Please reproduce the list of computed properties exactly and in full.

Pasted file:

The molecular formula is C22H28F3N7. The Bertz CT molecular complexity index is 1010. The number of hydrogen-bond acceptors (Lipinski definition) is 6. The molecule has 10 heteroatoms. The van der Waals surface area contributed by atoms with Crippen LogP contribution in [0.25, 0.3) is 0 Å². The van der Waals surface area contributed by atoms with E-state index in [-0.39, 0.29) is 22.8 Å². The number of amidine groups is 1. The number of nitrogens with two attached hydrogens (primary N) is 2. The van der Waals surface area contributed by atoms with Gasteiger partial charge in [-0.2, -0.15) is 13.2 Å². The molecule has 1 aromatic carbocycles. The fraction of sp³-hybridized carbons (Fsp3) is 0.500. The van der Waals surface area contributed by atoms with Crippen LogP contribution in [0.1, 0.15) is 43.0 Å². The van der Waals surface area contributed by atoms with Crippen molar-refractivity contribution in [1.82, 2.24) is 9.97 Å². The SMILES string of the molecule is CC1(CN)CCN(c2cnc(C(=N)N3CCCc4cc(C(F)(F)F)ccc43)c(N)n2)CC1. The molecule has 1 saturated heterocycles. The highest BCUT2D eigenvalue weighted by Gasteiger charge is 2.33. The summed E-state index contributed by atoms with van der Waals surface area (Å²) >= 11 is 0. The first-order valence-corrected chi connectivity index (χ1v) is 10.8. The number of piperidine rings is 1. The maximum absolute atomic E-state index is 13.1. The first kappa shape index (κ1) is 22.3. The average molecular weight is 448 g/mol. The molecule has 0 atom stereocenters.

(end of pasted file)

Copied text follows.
The molecular formula is C22H28F3N7. The Bertz CT molecular complexity index is 1010. The number of hydrogen-bond acceptors (Lipinski definition) is 6. The molecule has 10 heteroatoms. The van der Waals surface area contributed by atoms with Crippen LogP contribution in [0.25, 0.3) is 0 Å². The van der Waals surface area contributed by atoms with E-state index in [-0.39, 0.29) is 22.8 Å². The number of amidine groups is 1. The number of nitrogens with two attached hydrogens (primary N) is 2. The van der Waals surface area contributed by atoms with Gasteiger partial charge in [-0.2, -0.15) is 13.2 Å². The molecule has 1 aromatic carbocycles. The fraction of sp³-hybridized carbons (Fsp3) is 0.500. The van der Waals surface area contributed by atoms with Crippen LogP contribution in [0.1, 0.15) is 43.0 Å². The van der Waals surface area contributed by atoms with Crippen molar-refractivity contribution in [1.82, 2.24) is 9.97 Å². The SMILES string of the molecule is CC1(CN)CCN(c2cnc(C(=N)N3CCCc4cc(C(F)(F)F)ccc43)c(N)n2)CC1. The molecule has 1 saturated heterocycles. The highest BCUT2D eigenvalue weighted by Gasteiger charge is 2.33. The summed E-state index contributed by atoms with van der Waals surface area (Å²) >= 11 is 0. The first-order valence-corrected chi connectivity index (χ1v) is 10.8. The number of piperidine rings is 1. The maximum absolute atomic E-state index is 13.1. The first kappa shape index (κ1) is 22.3. The average molecular weight is 448 g/mol. The molecule has 0 atom stereocenters.